6. Use the “My Travel” app (TripIt) – to let people in your network know where you are going to be so they can contact YOU for a meeting
I’ll be honest that I had forgotten the usefulness of this little tool until I decided to write this article and jumped back in it for the first time in a year. TripIt not only tells you when your connections are traveling – but lets them know as well. And what else are you going to do on the 6 hour layover in Phoenix? Might as well meet with a LinkedIn connection that also has a layover in Phoenix at the same time! Alan Martin, an Oracle professional, uses TripIt to plan and organize trips with colleagues in order to facilitate meetings and save on resources and expenses.
7. Check out location specific groups on LinkedIn and see if you can connect with some locals that way
LinkedIn makes it a little difficult to get in touch with folks in your network that are not directly connected to you. (You have to ask to be Introduced or pay LinkedIn money for an InMail.) One thing you can do is send messages to members with whom you share a group. So if you can find and join a local group – you have a much better chance of being able to send a message and connect with a local. In the “Groups Directory” just type in the town you are visiting and LinkedIn will give you a listing of groups with that have the city listed in their name or description. (It helps if you can speak the language of the city you are traveling to!)
8. If you have any questions regarding lodging, travel or vendors for an event in the city you are traveling to – use LinkedIn Answers to ask the locals
Forget your power source? Need to know where the locals eat? Concerned about where it is safe – and not safe to travel when you are traveling in a new city? Ask your network. And meet some new people while you are at it!
9. Use LinkedIn signal to start a conversation with a local
You can use the LinkedIn Signal search to find people who live in the city you are traveling to – and simply respond to their update (any update really) with a comment of your own! I find people are pretty nice on LinkedIn and will usually respond – even if its not the answer you want. This is also a great way to connect with people who are not directly connected to you.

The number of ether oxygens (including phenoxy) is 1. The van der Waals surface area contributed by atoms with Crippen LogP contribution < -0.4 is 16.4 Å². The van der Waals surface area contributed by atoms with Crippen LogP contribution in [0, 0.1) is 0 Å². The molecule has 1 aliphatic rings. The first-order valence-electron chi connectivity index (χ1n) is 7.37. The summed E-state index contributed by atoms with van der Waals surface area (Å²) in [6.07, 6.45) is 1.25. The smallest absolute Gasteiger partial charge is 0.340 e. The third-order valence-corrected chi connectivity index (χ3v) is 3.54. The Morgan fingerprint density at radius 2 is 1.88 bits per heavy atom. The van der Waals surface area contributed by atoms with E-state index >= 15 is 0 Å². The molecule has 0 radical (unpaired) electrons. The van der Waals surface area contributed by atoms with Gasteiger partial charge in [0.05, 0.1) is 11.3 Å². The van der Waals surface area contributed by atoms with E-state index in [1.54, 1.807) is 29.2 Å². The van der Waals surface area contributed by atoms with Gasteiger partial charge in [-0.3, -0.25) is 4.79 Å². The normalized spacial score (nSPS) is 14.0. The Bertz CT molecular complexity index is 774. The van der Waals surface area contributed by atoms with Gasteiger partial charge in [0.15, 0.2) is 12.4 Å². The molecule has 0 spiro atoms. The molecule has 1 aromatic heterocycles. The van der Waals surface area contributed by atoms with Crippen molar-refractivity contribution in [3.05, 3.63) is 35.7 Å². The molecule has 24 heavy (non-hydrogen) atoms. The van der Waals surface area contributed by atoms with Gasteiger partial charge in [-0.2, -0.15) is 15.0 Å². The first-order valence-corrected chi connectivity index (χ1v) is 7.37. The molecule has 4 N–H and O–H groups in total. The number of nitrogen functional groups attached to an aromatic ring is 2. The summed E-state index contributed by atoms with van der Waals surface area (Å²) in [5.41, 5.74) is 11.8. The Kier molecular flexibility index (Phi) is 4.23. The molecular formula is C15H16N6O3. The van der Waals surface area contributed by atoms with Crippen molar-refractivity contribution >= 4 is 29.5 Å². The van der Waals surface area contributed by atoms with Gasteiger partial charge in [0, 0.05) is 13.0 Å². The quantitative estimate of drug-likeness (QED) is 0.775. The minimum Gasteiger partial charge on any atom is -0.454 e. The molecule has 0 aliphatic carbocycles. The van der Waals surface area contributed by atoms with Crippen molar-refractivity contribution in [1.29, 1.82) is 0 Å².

10. Use LinkedIn company search to see if you can get some insider information or contacts at a local company – especially if they might become a client or employer
Use “Search Companies” under “Company” to find some hot prospects in a town you are traveling to. And then check to see if you know anyone who works there. You just never know!
11. Simply write an update letting people know where you are traveling – someone might reach out to you!
In the update section, simply tell people where you are going, and why, and what some of your needs might be. I find people love to pay it forward.
12. If someone won’t or doesn’t respond to you on LinkedIn, send them an @message on Twitter using the Tweets application
I know this will be totally shocking, but some of you use Twitter more than LinkedIn! Might as well reach out in both places. And you can do it right from within LinkedIn in the “Tweets” application.
So there you go – new ways to use LinkedIn when you travel! If you have used it in a way I haven’t mentioned here I would love to hear your ideas and experiences as well!
Ciao, Bon Voyage, Cheers and see ya soon y’all!
Featured image courtesy of The Wandering Angel via Creative Commons.